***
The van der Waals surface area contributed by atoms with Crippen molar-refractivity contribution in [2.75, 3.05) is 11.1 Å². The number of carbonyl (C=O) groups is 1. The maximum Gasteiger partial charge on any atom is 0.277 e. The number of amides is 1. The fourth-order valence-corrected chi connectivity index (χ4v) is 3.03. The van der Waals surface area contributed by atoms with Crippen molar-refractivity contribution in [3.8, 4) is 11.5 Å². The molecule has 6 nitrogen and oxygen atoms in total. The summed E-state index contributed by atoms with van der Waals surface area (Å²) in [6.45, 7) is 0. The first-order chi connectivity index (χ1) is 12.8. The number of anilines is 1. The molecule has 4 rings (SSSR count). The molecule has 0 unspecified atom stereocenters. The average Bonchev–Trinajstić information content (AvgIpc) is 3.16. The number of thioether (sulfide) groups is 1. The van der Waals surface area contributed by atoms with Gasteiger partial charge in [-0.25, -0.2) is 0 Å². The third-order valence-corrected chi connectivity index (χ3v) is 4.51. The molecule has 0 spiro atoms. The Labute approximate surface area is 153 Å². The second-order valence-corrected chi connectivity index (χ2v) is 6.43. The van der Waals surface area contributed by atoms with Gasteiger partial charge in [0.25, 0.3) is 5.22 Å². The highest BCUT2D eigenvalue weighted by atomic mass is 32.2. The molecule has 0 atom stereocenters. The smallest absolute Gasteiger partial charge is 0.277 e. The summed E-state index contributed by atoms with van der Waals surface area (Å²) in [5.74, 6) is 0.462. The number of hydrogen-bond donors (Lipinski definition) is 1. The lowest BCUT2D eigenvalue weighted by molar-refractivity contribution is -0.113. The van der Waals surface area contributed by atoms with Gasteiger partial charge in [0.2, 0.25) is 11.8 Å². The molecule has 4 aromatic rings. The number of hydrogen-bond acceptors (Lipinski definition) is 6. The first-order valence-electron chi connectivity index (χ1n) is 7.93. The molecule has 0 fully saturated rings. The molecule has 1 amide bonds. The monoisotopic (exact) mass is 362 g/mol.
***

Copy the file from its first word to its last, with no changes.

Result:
The van der Waals surface area contributed by atoms with Crippen molar-refractivity contribution in [2.75, 3.05) is 11.1 Å². The number of carbonyl (C=O) groups is 1. The maximum Gasteiger partial charge on any atom is 0.277 e. The number of amides is 1. The fourth-order valence-corrected chi connectivity index (χ4v) is 3.03. The van der Waals surface area contributed by atoms with Crippen molar-refractivity contribution in [3.8, 4) is 11.5 Å². The molecule has 6 nitrogen and oxygen atoms in total. The summed E-state index contributed by atoms with van der Waals surface area (Å²) in [6.45, 7) is 0. The first-order chi connectivity index (χ1) is 12.8. The number of anilines is 1. The molecule has 4 rings (SSSR count). The molecule has 0 unspecified atom stereocenters. The average Bonchev–Trinajstić information content (AvgIpc) is 3.16. The number of thioether (sulfide) groups is 1. The van der Waals surface area contributed by atoms with Gasteiger partial charge in [-0.25, -0.2) is 0 Å². The third-order valence-corrected chi connectivity index (χ3v) is 4.51. The molecule has 0 spiro atoms. The Labute approximate surface area is 153 Å². The second-order valence-corrected chi connectivity index (χ2v) is 6.43. The van der Waals surface area contributed by atoms with Gasteiger partial charge in [0.25, 0.3) is 5.22 Å². The highest BCUT2D eigenvalue weighted by atomic mass is 32.2. The molecule has 0 atom stereocenters. The smallest absolute Gasteiger partial charge is 0.277 e. The summed E-state index contributed by atoms with van der Waals surface area (Å²) in [5.74, 6) is 0.462. The number of hydrogen-bond donors (Lipinski definition) is 1. The lowest BCUT2D eigenvalue weighted by molar-refractivity contribution is -0.113. The van der Waals surface area contributed by atoms with Gasteiger partial charge in [0.2, 0.25) is 11.8 Å². The molecule has 4 aromatic rings. The number of hydrogen-bond acceptors (Lipinski definition) is 6. The first-order valence-electron chi connectivity index (χ1n) is 7.93. The molecule has 0 fully saturated rings. The molecule has 1 amide bonds. The monoisotopic (exact) mass is 362 g/mol.